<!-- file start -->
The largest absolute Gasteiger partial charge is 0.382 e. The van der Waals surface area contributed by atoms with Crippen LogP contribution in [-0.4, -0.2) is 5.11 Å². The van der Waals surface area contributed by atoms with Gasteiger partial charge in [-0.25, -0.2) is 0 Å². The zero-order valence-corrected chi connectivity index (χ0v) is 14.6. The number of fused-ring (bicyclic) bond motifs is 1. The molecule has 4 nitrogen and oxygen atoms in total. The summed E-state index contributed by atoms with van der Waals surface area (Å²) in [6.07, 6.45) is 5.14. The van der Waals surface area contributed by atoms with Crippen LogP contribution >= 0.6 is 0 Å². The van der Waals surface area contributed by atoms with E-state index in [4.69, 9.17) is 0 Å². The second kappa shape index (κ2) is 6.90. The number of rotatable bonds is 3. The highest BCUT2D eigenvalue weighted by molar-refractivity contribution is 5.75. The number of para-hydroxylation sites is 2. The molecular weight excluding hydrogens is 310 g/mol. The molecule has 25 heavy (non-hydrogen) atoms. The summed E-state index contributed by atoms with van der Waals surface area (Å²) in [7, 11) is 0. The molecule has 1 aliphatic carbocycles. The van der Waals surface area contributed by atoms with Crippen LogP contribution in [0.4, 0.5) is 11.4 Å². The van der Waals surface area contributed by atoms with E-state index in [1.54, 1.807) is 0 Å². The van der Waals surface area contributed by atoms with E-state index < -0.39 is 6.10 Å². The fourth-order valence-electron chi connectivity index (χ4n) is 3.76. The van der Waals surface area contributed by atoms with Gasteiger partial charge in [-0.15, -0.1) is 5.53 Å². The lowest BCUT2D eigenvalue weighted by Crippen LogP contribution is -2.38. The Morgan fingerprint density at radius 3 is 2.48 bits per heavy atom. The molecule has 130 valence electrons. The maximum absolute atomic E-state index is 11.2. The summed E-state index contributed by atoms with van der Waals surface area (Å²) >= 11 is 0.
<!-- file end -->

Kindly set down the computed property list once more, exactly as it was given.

The largest absolute Gasteiger partial charge is 0.382 e. The van der Waals surface area contributed by atoms with Crippen LogP contribution in [-0.4, -0.2) is 5.11 Å². The van der Waals surface area contributed by atoms with Gasteiger partial charge in [-0.25, -0.2) is 0 Å². The zero-order valence-corrected chi connectivity index (χ0v) is 14.6. The number of fused-ring (bicyclic) bond motifs is 1. The molecule has 4 nitrogen and oxygen atoms in total. The summed E-state index contributed by atoms with van der Waals surface area (Å²) in [6.07, 6.45) is 5.14. The van der Waals surface area contributed by atoms with Crippen LogP contribution >= 0.6 is 0 Å². The van der Waals surface area contributed by atoms with E-state index in [4.69, 9.17) is 0 Å². The second kappa shape index (κ2) is 6.90. The number of rotatable bonds is 3. The highest BCUT2D eigenvalue weighted by molar-refractivity contribution is 5.75. The number of para-hydroxylation sites is 2. The molecular weight excluding hydrogens is 310 g/mol. The molecule has 25 heavy (non-hydrogen) atoms. The summed E-state index contributed by atoms with van der Waals surface area (Å²) in [7, 11) is 0. The molecule has 1 aliphatic carbocycles. The van der Waals surface area contributed by atoms with Crippen LogP contribution in [0.4, 0.5) is 11.4 Å². The van der Waals surface area contributed by atoms with E-state index in [1.54, 1.807) is 0 Å². The van der Waals surface area contributed by atoms with E-state index < -0.39 is 6.10 Å². The fourth-order valence-electron chi connectivity index (χ4n) is 3.76. The van der Waals surface area contributed by atoms with Gasteiger partial charge in [-0.15, -0.1) is 5.53 Å². The lowest BCUT2D eigenvalue weighted by Crippen LogP contribution is -2.38. The Morgan fingerprint density at radius 3 is 2.48 bits per heavy atom. The molecule has 130 valence electrons. The maximum absolute atomic E-state index is 11.2. The summed E-state index contributed by atoms with van der Waals surface area (Å²) >= 11 is 0.